Financial Planning | Life | Personal Finance | Relationships & Family | Article

Managing Money in a Marriage: Just How Does It Work?

by Sophia | 17 Apr 2019 | 8 mins read

Marriage is a huge step in life, and not just full of frills. You start to think in terms of ‘us’ instead of ‘I’ – and that includes money.

That includes bills, groceries, a family car – retirement. And if one is irresponsible or absolute crap at money, the other spouse will be dragged down.

For couples, money management can either be a dream or a nightmare, whether they manifest in the form of various bank accounts or a joint one. So we asked three couples how they managed their bank accounts, money, and expenses together.

 Solo accounts, and nothing but

Aishwarya, 24, has been married to her husband, Dilip, for almost a year – and they work hard every day to meet their financial goals as a powerhouse of a team.

Aish and Dilip maintain individual bank accounts. On dates, they strictly go dutch. But that doesn’t mean expenses are carried out coldly, to each their own.

“The only time one of us pays for everything is if it’s the other person’s birthday. But there are also times where Dilip just brings me out for the hell of it, as a nice gesture or sweet surprise. I do that too for him.”

When asked why they preferred keeping solo bank accounts, Aish said, “It’s feasible, and we’re responsible for our own funds that way. At the end of the day, it’s good to be in control of your own money. We dated a long while before marriage, so we’re just sticking to the same accounts.”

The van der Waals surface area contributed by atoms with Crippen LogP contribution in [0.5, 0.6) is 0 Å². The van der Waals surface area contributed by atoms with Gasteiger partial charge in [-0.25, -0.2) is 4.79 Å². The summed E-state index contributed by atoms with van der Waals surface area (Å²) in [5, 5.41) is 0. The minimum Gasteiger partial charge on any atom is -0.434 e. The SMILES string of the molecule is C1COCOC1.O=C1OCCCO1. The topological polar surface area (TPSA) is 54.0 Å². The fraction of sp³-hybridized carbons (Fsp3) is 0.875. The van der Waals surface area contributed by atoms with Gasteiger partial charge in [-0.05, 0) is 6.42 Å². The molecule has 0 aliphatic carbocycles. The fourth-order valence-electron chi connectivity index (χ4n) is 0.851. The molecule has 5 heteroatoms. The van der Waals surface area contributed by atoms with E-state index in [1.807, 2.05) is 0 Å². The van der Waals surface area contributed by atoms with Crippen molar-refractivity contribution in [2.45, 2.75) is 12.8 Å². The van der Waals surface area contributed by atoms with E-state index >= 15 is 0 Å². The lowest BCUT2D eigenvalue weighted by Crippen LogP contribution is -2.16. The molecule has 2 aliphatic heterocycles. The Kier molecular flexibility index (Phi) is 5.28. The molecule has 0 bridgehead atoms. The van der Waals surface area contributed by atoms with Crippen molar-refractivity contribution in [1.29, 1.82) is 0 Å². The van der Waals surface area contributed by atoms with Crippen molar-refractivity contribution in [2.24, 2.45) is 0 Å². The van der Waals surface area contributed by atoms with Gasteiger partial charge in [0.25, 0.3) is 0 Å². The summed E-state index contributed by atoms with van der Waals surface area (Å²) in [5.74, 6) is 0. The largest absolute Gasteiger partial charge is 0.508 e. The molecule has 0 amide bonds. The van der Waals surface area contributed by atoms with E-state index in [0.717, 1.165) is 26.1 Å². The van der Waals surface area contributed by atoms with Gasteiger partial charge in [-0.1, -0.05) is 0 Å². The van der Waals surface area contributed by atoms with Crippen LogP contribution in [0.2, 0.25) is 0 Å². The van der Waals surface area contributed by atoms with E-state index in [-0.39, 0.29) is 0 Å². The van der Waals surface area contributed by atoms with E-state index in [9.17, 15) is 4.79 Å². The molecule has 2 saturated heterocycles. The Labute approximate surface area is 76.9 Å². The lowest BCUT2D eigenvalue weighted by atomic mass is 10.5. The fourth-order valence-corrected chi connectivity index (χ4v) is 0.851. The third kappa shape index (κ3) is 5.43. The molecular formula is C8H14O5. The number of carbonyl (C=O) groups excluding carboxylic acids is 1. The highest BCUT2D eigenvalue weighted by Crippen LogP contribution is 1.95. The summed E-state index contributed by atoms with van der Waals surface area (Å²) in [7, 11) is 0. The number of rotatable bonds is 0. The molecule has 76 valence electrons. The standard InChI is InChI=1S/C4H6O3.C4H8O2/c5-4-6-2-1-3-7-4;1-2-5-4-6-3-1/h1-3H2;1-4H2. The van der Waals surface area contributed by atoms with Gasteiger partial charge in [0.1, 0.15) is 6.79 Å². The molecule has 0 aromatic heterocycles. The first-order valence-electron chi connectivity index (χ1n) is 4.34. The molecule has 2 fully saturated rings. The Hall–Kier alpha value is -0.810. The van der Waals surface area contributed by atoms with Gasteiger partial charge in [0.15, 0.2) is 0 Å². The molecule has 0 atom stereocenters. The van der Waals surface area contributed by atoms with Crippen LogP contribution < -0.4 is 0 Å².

They certainly didn’t go in blind. Prior to moving in, Aish and her husband sat down to make sure they were both on the same page. To this day, they discuss money frequently to protect their relationship.

“Every week we discuss what our expenses for the coming weekend are and how we’re going to manage,” she said.

“Our next major project is our future home – and we’re ready to put all our energy into it,” Aish said. “It’s going to mean hustling more and cutting down on costs even more than we did for our wedding.”

For Aish, there are no cons to keeping money separately. “Joint accounts are scary, because if your partner is toxic or abusive, you’re f**ked,” she said.

“And with individual accounts, sometimes you just want to treat yourself. As long as we pay for what we agreed on (like buying a fridge or washing machine), there’s no need to keep tabs on what the other person spends.”

She reflected, “We had so much friction during the wedding about why we’re spending so much on this and that, especially when we had a honeymoon to finance. I’m expecting more of it next year. We’ve already started saving and know that we’re going to have to take a loan for renovation.